“Dirty Work” by MuckFest MS Philadelphia’s Shaylea McCray
“Life begins at the end of your comfort zone.”
Neale Donald Walsch
If someone had told me that at the age of 24 I would be diagnosed with multiple sclerosis or that together with family and friends and the unwavering perseverance of my mother we would raise over $11,000 for the National Multiple Sclerosis Society, I would have laughed in their face. Impossible.
Crazily enough, these things actually did happen.
Following my diagnosis in January of 2013, there was a brief period in which I felt very depressed, very angry – at what I cannot say, but I was bitter. I did not want my mom to tell anyone, I did not want to tell anyone. I was cranky.
My mother has never been one to sit on the sidelines for anything in her life – a quality I have come to fiercely admire in my adulthood and am still trying to emulate. About a month after my parents and I had visited my neurologist, my mother called me after work one day. I was sitting in my car after finishing with my last patient, and she was babbling on and on about some run through the mud and how we could raise money and get t-shirts made – pretty much just shouting from the rooftops to the entire world, “Shay has MS! And this is what we’re doing about it!”
I screamed at her, told her absolutely not, to keep quiet about it and leave it alone.
One month later, we had created our team “Shay’s Philly Hipsters”. Two months later, we had almost 20 team members, and almost six months later, we had collectively raised over $11,000 for the National MS Society through MuckFest® MS.
The power of connection. Literally. The power of an organized event, people dedicated to the cause and raising awareness. It never ceases to amaze me.
I stood at the start line the day of the run, surrounded by my team and hundreds of people all there for the same reason. In the morning sun, the announcer was talking to us about multiple sclerosis – his powerful, positive words reminding us why we were all about to get muddy. I had tears in my eyes as they sprayed us with water and the start horn blew. It was truly an incredible and overwhelming feeling.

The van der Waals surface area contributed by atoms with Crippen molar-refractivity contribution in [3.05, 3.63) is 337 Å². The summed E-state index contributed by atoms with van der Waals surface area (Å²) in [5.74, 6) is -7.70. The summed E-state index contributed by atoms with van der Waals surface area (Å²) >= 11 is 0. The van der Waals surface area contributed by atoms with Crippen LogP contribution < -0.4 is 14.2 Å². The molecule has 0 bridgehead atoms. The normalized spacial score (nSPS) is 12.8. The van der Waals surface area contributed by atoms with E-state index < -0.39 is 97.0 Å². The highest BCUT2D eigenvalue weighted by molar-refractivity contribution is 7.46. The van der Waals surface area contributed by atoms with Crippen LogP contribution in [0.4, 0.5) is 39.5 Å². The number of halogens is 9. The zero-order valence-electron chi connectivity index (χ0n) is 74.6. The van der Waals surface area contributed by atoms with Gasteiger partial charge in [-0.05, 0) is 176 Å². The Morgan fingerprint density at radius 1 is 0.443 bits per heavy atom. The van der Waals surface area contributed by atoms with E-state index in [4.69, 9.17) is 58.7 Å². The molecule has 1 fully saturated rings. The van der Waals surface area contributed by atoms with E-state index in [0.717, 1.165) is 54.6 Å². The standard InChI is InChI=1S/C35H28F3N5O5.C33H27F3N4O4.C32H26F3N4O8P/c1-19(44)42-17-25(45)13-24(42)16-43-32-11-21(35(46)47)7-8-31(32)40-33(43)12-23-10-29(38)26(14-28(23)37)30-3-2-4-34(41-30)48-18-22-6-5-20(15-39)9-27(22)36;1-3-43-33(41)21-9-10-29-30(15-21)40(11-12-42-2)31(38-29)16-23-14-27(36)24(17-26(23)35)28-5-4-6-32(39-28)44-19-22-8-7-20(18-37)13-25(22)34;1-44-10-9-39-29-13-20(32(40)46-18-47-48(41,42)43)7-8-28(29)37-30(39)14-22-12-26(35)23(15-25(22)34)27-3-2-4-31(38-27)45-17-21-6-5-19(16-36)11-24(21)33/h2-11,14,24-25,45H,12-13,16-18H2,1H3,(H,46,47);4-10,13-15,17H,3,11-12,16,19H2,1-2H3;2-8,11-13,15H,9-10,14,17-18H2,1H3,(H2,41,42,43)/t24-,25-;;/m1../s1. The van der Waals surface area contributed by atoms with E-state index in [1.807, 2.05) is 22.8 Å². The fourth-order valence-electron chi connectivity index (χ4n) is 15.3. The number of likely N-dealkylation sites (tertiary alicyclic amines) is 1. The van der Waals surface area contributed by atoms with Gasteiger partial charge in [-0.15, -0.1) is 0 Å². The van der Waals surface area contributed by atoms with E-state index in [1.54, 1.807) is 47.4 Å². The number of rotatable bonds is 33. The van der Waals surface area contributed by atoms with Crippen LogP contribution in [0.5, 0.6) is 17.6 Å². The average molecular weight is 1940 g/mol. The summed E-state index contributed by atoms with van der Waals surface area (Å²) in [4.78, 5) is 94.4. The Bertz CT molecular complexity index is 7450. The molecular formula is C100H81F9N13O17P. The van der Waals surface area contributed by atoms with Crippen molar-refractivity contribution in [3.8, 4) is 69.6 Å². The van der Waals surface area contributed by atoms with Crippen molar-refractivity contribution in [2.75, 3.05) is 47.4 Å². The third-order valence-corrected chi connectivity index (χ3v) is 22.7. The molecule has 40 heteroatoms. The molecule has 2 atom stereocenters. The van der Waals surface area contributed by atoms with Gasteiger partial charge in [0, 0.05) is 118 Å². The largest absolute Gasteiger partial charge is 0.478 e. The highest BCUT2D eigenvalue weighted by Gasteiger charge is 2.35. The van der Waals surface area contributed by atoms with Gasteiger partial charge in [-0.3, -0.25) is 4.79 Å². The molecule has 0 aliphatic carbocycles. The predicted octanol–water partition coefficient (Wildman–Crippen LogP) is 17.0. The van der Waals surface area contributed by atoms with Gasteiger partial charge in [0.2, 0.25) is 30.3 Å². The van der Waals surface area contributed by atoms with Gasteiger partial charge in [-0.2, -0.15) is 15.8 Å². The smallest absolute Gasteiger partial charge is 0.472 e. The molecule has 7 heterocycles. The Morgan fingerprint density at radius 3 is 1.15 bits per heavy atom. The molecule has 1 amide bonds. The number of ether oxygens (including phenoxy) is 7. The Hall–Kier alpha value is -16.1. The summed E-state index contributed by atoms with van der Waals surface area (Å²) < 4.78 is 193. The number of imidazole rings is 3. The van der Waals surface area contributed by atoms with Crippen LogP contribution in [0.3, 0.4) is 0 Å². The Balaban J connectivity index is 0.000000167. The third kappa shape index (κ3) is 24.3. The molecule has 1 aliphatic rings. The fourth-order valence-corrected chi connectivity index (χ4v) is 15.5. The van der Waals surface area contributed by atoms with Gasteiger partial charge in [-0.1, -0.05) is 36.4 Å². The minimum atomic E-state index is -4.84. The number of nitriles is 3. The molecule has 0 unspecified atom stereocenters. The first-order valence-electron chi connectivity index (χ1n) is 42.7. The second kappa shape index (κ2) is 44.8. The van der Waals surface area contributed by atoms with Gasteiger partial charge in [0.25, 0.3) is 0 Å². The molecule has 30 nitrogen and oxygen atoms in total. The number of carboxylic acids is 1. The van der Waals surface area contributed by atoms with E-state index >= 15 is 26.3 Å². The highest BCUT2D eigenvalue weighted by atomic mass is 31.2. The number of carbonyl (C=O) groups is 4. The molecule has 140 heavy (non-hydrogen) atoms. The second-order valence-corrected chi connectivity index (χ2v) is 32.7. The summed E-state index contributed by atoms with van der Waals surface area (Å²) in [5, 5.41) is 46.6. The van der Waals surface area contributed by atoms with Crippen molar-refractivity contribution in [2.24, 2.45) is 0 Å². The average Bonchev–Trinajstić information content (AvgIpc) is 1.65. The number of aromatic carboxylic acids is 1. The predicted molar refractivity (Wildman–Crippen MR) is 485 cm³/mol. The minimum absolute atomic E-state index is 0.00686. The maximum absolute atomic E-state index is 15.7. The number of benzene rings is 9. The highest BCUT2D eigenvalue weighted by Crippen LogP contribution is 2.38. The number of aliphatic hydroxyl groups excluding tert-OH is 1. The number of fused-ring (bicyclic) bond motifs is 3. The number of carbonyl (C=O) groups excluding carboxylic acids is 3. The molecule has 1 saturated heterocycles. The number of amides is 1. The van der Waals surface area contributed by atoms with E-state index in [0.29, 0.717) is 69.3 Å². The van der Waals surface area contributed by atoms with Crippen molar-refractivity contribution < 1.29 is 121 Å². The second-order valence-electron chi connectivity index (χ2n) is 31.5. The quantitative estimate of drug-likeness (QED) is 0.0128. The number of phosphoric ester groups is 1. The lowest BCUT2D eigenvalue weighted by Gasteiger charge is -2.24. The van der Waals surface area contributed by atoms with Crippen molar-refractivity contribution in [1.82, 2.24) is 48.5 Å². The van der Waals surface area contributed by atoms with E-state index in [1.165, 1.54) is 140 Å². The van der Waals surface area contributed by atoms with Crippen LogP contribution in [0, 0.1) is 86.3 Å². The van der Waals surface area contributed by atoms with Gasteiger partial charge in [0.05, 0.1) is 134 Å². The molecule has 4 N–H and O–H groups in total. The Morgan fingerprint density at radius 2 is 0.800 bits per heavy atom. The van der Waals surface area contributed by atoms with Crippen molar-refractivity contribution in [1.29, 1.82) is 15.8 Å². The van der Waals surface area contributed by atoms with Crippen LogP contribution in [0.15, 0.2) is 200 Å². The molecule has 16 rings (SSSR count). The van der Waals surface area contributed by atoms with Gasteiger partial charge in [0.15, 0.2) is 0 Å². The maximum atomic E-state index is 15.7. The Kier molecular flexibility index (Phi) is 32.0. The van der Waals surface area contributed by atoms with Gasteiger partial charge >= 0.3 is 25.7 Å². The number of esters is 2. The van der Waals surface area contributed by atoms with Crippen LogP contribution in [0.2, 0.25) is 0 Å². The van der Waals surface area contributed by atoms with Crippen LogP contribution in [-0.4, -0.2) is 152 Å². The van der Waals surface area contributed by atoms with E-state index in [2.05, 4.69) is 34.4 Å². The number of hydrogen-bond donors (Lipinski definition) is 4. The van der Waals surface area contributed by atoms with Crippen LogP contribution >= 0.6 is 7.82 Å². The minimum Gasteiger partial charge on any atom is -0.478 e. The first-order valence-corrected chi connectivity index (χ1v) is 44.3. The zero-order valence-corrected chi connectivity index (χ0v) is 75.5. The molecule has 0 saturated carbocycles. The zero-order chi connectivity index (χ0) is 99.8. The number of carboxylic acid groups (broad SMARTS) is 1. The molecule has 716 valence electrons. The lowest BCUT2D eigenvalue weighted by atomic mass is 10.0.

Stumbling across MuckFest MS changed me completely – the whole process of putting together a team, asking for donations, being honest and open with everyone about my diagnosis, and sharing my story with other people living with MS. And just like that, things were looking up. I stopped ignoring what was happening to my body. I stopped being so passive while my body was actively attacking itself every minute. I read books, researched articles, read about food and how it affects symptoms, invested time in the National MS Society, and found ways to volunteer. It allowed my mother to be positive about a very negative thing happening to her child, and allowed my friends to understand what I was going through and gave them a way to help and contribute when they weren’t sure what to say or do.
This disease breeds loneliness. I realized after participating in MuckFest MS that I don’t have to let it. I am not (and was never) alone after my diagnosis. I asked for help, and my family and friends stepped right up – and also, who doesn’t love a good mud obstacle run?
The support I needed was there all along, in the form of my friends and loved ones and in the form of the National MS Society and my local chapter, all silently working for the cause, to give support, and to find a cure. It is events like MuckFest MS where we come together and celebrate. Where we shout from the rooftops and let the entire world know that we are fighting to end MS, together.
Read more about Shaylea’s journey here.